When I was in high school, my teachers always told me that college was the best time of their lives. I heard the same from my mom. Being a college student offered you a world of opportunity and a life to really enjoy. It was the time of life that you got to focus on yourself, before stepping into the big-bad-world and having to deal with everyone else.
It wasn't exactly that way for Clark and me.
Not saying that it wasn't four of the greatest years of my life. Simply saying that we had to really work at balancing being teens/early twenties young adults with our marriage. What you learn when you get married is that marriage isn't easy. What you learn when you get married young is that marriage is extraordinarily difficult.
In the fall of 2009, I was a busy-body. I was in a sorority, I was working, I was taking classes I loved, I was an intern for the school paper, I was married, and I was loving life. Balancing everything seemed to give me a healthy load of stress. To me, there are two types of stress: good and bad. I was in the good.
Clark really wasn't.
It's not that he wasn't enjoying life, it's that Clark was struggling with his search. He had withdrawn from the four year college and started a degree with a community college. Then he decided that he wanted to move away from that and pursue another four year degree online. He was thinking of doing the Marine Corps as an officer. He wanted to be a pilot.
I was supportive.
I knew Clark needed to find whatever it was he was looking for. As long as he didn't stray from me and our commitment, I knew we would be ok.
However, because Clark was struggling, I had to give him more time. I had to reorganize, re-prioritize, and sometimes (a lot of the time) sacrifice things I wanted to do with friends or for school, and instead do things/spend time with him.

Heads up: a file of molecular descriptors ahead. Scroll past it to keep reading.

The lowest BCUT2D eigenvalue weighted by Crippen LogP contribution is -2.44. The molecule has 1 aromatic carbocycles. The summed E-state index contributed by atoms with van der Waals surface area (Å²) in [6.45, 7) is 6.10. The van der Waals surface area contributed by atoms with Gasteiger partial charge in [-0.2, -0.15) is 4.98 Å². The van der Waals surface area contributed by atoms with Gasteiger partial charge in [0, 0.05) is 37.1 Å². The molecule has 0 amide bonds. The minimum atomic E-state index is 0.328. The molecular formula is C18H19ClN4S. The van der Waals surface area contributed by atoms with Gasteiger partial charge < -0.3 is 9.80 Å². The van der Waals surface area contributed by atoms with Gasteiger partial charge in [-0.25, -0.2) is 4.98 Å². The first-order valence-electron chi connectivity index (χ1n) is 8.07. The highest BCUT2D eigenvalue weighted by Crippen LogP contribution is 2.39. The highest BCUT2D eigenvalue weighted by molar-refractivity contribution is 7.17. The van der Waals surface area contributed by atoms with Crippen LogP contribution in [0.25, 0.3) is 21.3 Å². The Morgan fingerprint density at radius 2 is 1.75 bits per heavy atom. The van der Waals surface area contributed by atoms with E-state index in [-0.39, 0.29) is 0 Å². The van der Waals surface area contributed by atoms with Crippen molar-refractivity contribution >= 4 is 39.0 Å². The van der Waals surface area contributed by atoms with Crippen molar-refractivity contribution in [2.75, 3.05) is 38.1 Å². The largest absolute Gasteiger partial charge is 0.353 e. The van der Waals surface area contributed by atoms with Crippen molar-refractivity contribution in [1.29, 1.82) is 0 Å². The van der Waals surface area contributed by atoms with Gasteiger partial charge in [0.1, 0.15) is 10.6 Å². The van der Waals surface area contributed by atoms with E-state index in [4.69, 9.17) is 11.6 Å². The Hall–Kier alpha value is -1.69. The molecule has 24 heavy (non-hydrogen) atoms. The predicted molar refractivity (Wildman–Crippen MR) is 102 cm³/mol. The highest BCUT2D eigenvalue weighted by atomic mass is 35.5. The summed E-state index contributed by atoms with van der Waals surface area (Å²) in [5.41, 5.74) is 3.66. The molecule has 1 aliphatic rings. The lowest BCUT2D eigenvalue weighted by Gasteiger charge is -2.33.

Many people didn't understand. I mean, 18-22 year olds aren't exactly the most mature people yet. Some of my sorority sisters barely acknowledged me simply because they all assumed I was no fun. When we went through "big-little" interviews, I got, "Oh, you're the married one!" Apparently that meant I was an old fart.
It was the same for other things outside of the sorority, too.
I missed our first date function for the sorority, homecoming, because Clark had gotten me tickets to see Michael Buble for our one year anniversary. I was beyond excited for the concert, but no one else seemed to be excited for me. It was a bigger deal that I was missing homecoming than it was for me to be going to see Michael Buble with my husband in celebration of one year of marriage.
It made me feel like I was in high school, sometimes. Like going to the school dance was more important than anything.
Over all, I'd say I did a good job. I learned what my priorities really were, as a student and a wife. Even if I made some poor decisions in the moment, I don't regret learning the "hard" way whatsoever.
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